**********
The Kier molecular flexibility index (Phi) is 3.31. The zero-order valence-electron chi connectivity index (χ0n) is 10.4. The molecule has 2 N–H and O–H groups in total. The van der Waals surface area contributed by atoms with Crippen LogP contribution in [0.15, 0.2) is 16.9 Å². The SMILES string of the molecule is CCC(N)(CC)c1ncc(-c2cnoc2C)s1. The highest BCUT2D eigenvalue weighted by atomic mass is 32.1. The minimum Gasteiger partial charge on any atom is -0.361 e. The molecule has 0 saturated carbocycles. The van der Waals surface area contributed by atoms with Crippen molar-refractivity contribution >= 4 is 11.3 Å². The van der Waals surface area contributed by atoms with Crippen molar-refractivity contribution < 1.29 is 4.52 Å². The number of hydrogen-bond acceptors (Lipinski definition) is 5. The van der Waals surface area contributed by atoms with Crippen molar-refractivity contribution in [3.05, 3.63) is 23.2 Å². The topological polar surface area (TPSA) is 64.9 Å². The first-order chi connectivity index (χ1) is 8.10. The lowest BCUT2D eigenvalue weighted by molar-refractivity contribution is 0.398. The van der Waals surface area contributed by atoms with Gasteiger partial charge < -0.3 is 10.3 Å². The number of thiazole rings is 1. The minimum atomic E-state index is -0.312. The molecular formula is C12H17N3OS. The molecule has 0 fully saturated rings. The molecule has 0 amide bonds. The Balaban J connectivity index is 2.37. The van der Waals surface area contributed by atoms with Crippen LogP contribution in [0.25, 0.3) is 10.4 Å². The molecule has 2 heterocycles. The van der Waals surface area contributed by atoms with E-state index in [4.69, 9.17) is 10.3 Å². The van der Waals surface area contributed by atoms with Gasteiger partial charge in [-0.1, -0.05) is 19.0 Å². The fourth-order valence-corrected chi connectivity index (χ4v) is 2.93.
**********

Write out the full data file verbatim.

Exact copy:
The Kier molecular flexibility index (Phi) is 3.31. The zero-order valence-electron chi connectivity index (χ0n) is 10.4. The molecule has 2 N–H and O–H groups in total. The van der Waals surface area contributed by atoms with Crippen LogP contribution in [0.15, 0.2) is 16.9 Å². The SMILES string of the molecule is CCC(N)(CC)c1ncc(-c2cnoc2C)s1. The highest BCUT2D eigenvalue weighted by atomic mass is 32.1. The minimum Gasteiger partial charge on any atom is -0.361 e. The molecule has 0 saturated carbocycles. The van der Waals surface area contributed by atoms with Crippen molar-refractivity contribution >= 4 is 11.3 Å². The van der Waals surface area contributed by atoms with Crippen molar-refractivity contribution < 1.29 is 4.52 Å². The number of hydrogen-bond acceptors (Lipinski definition) is 5. The van der Waals surface area contributed by atoms with Crippen molar-refractivity contribution in [3.05, 3.63) is 23.2 Å². The topological polar surface area (TPSA) is 64.9 Å². The first-order chi connectivity index (χ1) is 8.10. The lowest BCUT2D eigenvalue weighted by molar-refractivity contribution is 0.398. The van der Waals surface area contributed by atoms with Gasteiger partial charge < -0.3 is 10.3 Å². The number of thiazole rings is 1. The minimum atomic E-state index is -0.312. The molecular formula is C12H17N3OS. The molecule has 0 fully saturated rings. The molecule has 0 amide bonds. The Balaban J connectivity index is 2.37. The van der Waals surface area contributed by atoms with Crippen LogP contribution in [0.25, 0.3) is 10.4 Å². The molecule has 2 heterocycles. The van der Waals surface area contributed by atoms with E-state index in [4.69, 9.17) is 10.3 Å². The van der Waals surface area contributed by atoms with Gasteiger partial charge in [-0.1, -0.05) is 19.0 Å². The fourth-order valence-corrected chi connectivity index (χ4v) is 2.93.